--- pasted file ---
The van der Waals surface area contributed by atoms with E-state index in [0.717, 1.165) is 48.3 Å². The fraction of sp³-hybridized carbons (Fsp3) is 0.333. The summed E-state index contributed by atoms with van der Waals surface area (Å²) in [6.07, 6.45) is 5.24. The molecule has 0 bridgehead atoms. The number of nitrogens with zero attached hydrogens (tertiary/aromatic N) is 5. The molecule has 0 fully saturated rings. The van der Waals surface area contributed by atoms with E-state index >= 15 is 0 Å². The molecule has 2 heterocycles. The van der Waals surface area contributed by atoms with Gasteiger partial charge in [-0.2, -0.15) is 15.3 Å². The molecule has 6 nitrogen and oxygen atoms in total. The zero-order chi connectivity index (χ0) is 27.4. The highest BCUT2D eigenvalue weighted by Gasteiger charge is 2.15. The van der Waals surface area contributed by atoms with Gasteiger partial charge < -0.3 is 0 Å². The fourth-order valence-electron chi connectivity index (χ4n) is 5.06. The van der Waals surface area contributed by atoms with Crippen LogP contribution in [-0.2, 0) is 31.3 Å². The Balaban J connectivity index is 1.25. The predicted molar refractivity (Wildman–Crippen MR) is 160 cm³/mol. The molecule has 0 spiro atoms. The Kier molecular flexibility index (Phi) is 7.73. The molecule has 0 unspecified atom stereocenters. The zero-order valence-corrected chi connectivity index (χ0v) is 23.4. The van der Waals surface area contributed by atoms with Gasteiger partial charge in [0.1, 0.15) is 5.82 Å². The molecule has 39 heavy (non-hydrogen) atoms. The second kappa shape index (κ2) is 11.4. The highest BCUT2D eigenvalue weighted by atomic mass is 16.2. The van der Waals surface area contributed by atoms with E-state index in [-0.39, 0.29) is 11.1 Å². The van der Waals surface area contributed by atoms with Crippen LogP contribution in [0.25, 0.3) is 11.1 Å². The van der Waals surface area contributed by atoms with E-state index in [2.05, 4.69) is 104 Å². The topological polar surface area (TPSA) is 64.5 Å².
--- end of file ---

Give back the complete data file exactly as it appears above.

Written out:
The van der Waals surface area contributed by atoms with E-state index in [0.717, 1.165) is 48.3 Å². The fraction of sp³-hybridized carbons (Fsp3) is 0.333. The summed E-state index contributed by atoms with van der Waals surface area (Å²) in [6.07, 6.45) is 5.24. The molecule has 0 bridgehead atoms. The number of nitrogens with zero attached hydrogens (tertiary/aromatic N) is 5. The molecule has 0 fully saturated rings. The van der Waals surface area contributed by atoms with E-state index >= 15 is 0 Å². The molecule has 2 heterocycles. The van der Waals surface area contributed by atoms with Gasteiger partial charge in [-0.2, -0.15) is 15.3 Å². The molecule has 6 nitrogen and oxygen atoms in total. The zero-order chi connectivity index (χ0) is 27.4. The highest BCUT2D eigenvalue weighted by Gasteiger charge is 2.15. The van der Waals surface area contributed by atoms with Gasteiger partial charge < -0.3 is 0 Å². The fourth-order valence-electron chi connectivity index (χ4n) is 5.06. The van der Waals surface area contributed by atoms with Crippen LogP contribution in [-0.2, 0) is 31.3 Å². The Balaban J connectivity index is 1.25. The predicted molar refractivity (Wildman–Crippen MR) is 160 cm³/mol. The molecule has 0 spiro atoms. The Kier molecular flexibility index (Phi) is 7.73. The molecule has 0 unspecified atom stereocenters. The zero-order valence-corrected chi connectivity index (χ0v) is 23.4. The van der Waals surface area contributed by atoms with Gasteiger partial charge in [0.1, 0.15) is 5.82 Å². The molecule has 39 heavy (non-hydrogen) atoms. The second kappa shape index (κ2) is 11.4. The highest BCUT2D eigenvalue weighted by atomic mass is 16.2. The van der Waals surface area contributed by atoms with E-state index in [-0.39, 0.29) is 11.1 Å². The van der Waals surface area contributed by atoms with Crippen LogP contribution in [0.25, 0.3) is 11.1 Å². The van der Waals surface area contributed by atoms with E-state index in [2.05, 4.69) is 104 Å². The topological polar surface area (TPSA) is 64.5 Å².